Young jumps in front on request for federal review of police

Mayor Stephanie Rawlings-Blake won praise from clergy and community leaders Friday after calling for a federal investigation into allegations of police brutality — a move that is all but certain to draw added scrutiny on City Hall.

But careful observers noted the request from Rawlings-Blake and Police Commissioner Anthony W. Batts came hours after another official — City Council President Bernard C. "Jack" Young — raised his hand to invite the U.S. Department of Justice in for a closer look.

For Young, an 18-year council veteran who has served as its president since 2010, the events represented the latest in a series of recent victories and underscored an important truism in politics: Timing is key.

"He is standing squarely in his role as City Council president," said the Rev. Heber M. Brown III, an African-American activist, commentator and pastor of Pleasant Hope Baptist Church in North Baltimore. "I think he has an added layer of responsibility on these issues."

Young sent a letter to U.S. Attorney General Eric H. Holder Jr. on Friday, days after The Baltimore Sun published the findings of an investigation that showed the city has faced more than 100 court judgments and settlements since 2011 involving cases related to allegations of police brutality and civil rights violations.

Hours after the letter became public, Batts held a news conference and Rawlings-Blake issued a statement making the same request. The Department of Justice, in response, agreed to look into the department, Batts said.

Kevin Harris, a spokesman for Rawlings-Blake, said the timing of the news conference — scheduled late on a Friday — had nothing to do with Young.

The idea, Harris said, was one of several proposals made by the Police Department weeks ago.

"We've always found that whenever we've engaged an outside set of eyes, it's always resulted in good reforms," Harris said.

Young received attention earlier this year for being the first city official to propose legislation requiring body cameras for police as a way to monitor officers' interactions with the public, an idea that also drew significant public notice in the aftermath of concerns over police practices in Ferguson, Mo., where a white officer shot and killed an unarmed black teen in August.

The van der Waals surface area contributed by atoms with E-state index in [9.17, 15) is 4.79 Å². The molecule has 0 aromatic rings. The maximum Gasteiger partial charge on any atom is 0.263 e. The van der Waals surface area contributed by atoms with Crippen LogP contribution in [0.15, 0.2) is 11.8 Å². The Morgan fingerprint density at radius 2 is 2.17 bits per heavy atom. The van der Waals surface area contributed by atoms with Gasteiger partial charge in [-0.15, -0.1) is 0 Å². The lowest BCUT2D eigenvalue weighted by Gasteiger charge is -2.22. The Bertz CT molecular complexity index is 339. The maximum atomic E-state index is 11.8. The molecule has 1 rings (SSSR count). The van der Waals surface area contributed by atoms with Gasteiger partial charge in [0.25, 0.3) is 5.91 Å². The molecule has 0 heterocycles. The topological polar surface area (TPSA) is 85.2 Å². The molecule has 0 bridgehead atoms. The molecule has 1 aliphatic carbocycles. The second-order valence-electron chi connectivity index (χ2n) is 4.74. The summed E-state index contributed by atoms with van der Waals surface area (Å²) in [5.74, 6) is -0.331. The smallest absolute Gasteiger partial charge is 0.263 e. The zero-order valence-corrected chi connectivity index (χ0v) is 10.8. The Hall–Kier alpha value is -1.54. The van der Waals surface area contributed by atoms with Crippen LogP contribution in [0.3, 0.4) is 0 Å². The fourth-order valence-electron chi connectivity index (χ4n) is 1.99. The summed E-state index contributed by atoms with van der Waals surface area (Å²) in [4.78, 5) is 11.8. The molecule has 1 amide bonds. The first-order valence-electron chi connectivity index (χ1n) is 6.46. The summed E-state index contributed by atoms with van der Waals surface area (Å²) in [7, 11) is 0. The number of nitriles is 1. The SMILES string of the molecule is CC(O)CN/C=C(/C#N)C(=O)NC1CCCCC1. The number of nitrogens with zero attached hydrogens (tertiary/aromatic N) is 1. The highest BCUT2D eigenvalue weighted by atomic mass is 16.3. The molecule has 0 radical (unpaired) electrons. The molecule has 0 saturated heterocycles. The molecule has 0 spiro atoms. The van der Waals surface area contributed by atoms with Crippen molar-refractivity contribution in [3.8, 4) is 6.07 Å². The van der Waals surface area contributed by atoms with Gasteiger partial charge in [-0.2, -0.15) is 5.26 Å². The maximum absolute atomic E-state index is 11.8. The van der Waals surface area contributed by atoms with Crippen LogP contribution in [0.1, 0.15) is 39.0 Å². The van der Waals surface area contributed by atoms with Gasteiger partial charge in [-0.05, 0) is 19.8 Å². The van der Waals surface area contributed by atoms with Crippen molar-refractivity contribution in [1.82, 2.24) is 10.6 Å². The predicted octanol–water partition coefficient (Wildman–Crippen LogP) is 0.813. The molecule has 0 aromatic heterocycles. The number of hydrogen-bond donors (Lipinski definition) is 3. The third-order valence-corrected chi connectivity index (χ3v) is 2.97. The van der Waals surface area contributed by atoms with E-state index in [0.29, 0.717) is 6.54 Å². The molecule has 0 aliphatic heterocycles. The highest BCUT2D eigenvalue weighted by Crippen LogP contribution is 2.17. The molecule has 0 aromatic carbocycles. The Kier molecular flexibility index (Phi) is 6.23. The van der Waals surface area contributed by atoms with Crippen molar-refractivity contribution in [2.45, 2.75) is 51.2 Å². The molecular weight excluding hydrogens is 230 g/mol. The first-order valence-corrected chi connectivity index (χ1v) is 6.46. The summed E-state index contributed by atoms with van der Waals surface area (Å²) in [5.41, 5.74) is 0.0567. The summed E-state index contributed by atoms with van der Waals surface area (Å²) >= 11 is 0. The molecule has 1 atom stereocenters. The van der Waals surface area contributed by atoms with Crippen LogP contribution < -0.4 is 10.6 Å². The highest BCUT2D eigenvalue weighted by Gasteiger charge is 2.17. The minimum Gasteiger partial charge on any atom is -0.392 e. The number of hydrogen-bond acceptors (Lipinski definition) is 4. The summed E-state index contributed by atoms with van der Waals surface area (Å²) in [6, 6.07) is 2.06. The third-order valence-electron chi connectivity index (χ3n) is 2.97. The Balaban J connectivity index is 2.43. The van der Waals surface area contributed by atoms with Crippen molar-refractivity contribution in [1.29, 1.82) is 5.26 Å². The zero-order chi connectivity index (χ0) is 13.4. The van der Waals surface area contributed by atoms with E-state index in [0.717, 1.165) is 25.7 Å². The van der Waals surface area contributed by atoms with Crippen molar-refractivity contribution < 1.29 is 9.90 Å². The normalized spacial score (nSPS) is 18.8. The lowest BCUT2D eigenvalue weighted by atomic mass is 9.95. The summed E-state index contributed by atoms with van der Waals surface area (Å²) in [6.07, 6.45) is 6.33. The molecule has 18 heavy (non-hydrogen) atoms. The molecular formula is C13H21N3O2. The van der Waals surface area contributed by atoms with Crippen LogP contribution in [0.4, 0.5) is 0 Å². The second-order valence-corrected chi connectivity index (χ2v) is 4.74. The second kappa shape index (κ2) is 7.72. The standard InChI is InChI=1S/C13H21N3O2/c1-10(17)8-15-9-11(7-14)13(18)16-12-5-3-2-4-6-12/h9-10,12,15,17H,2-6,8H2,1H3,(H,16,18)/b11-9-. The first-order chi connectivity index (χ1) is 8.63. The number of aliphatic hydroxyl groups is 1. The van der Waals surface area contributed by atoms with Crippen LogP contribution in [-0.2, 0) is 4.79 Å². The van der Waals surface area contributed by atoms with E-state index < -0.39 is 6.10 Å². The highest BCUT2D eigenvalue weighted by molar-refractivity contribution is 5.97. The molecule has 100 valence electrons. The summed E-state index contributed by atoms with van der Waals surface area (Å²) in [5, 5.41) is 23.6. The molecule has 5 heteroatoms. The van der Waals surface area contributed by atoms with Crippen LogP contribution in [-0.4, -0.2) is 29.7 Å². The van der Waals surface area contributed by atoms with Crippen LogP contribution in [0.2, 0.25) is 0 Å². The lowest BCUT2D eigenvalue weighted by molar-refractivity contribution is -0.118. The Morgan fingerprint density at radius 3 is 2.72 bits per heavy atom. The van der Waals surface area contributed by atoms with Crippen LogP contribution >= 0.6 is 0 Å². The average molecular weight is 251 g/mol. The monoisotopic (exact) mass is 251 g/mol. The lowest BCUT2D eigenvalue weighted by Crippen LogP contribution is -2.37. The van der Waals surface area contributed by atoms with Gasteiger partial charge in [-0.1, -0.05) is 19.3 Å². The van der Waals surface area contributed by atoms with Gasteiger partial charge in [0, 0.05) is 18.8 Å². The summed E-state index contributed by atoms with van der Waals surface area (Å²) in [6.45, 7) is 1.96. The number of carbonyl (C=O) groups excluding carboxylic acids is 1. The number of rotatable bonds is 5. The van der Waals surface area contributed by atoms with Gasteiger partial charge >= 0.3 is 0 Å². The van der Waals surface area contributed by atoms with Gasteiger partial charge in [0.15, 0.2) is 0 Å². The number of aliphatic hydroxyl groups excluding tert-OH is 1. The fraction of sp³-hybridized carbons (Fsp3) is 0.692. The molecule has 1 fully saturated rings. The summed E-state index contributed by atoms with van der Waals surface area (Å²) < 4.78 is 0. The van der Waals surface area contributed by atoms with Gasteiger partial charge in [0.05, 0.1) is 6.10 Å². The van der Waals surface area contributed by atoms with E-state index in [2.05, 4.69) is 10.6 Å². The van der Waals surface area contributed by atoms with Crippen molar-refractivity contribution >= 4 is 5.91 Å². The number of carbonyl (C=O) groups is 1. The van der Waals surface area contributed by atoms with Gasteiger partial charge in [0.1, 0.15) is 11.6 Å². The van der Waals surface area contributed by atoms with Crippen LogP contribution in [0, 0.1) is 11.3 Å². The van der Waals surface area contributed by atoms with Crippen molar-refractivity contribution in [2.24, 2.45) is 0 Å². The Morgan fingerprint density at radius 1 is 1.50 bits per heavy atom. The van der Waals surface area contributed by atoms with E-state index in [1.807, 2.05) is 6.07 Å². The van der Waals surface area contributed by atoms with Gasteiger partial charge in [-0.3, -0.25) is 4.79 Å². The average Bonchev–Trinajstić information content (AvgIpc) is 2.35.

That proposal, which was criticized — though not flatly dismissed — by Rawlings-Blake, is under review in the council.

Young also managed to steer his preferred candidate into a seat left vacant when former Councilman William H. Cole IV was selected to lead the Baltimore Development Corp. A committee appointed by Young agreed last month to nominate Federal Hill Neighborhood Association President Eric T. Costello over another contender backed by allies of the mayor.

But that effort cut both ways. Young got his candidate approved but has received criticism from community members who believe he rammed Costello through. Matthew Crenson, professor emeritus of political science at the Johns Hopkins University, speculated that part of Young's recent outspokenness on police brutality may be an attempt to distract voters from that controversy.

"He's the focus of a lot of complaints," Crenson said. "This new initiative may help to wipe that out now that he's put himself out in front of the police… as a voice of the people."

Young's letter resulted from an idea developed almost immediately after The Sun's article came out Sunday, an aide said. Several community leaders, including Brown, subsequently called for a federal review of the city police.

"As a concerned citizen and as an elected official who is charged with ensuring equal justice for all citizens, I write to you to request that the Department of Justice conduct a full review of the Baltimore City Police Department's policies, procedures and practices," Young wrote to Holder.

"These disturbing reports of police misconduct serve to further damage the fragile relationship between the city's police officers and citizens," he added.

Lester Davis, a spokesman for Young, said that "there are families that have called for this long before" and that the council president has no interest in trying to take credit for being first.

Several community leaders agreed.

"We have been asking for this for 21/2 years, and everyone knows we have," said the Rev. Cortly "C.D." Witherspoon, president of the Baltimore chapter of the Southern Christian Leadership Conference.

"He's at this particular stage right now where he's being vocal," Witherspoon said of Young, "but we've been addressing this for quite some time."

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